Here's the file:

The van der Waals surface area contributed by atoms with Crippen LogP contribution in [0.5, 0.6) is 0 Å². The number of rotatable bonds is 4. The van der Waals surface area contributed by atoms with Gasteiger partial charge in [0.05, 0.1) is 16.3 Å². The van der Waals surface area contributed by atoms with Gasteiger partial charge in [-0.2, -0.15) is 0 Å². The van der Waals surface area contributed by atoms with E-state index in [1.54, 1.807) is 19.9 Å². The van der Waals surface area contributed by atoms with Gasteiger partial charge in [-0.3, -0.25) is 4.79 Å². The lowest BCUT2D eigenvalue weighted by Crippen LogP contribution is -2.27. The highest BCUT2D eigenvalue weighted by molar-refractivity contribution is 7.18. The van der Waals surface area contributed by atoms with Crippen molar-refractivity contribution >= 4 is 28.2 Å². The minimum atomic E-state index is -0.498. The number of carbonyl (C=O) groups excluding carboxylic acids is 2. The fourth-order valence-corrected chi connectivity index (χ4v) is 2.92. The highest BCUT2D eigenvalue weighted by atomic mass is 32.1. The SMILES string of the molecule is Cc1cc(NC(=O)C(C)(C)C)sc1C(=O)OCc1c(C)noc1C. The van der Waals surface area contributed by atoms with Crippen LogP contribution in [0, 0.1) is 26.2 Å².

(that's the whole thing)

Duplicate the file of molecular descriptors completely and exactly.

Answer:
The van der Waals surface area contributed by atoms with Crippen LogP contribution in [0.5, 0.6) is 0 Å². The number of rotatable bonds is 4. The van der Waals surface area contributed by atoms with Gasteiger partial charge in [0.05, 0.1) is 16.3 Å². The van der Waals surface area contributed by atoms with Gasteiger partial charge in [-0.2, -0.15) is 0 Å². The van der Waals surface area contributed by atoms with E-state index in [1.54, 1.807) is 19.9 Å². The van der Waals surface area contributed by atoms with Gasteiger partial charge in [-0.3, -0.25) is 4.79 Å². The lowest BCUT2D eigenvalue weighted by Crippen LogP contribution is -2.27. The highest BCUT2D eigenvalue weighted by molar-refractivity contribution is 7.18. The van der Waals surface area contributed by atoms with Crippen molar-refractivity contribution >= 4 is 28.2 Å². The minimum atomic E-state index is -0.498. The number of carbonyl (C=O) groups excluding carboxylic acids is 2. The fourth-order valence-corrected chi connectivity index (χ4v) is 2.92. The highest BCUT2D eigenvalue weighted by atomic mass is 32.1. The SMILES string of the molecule is Cc1cc(NC(=O)C(C)(C)C)sc1C(=O)OCc1c(C)noc1C. The van der Waals surface area contributed by atoms with Crippen LogP contribution in [0, 0.1) is 26.2 Å².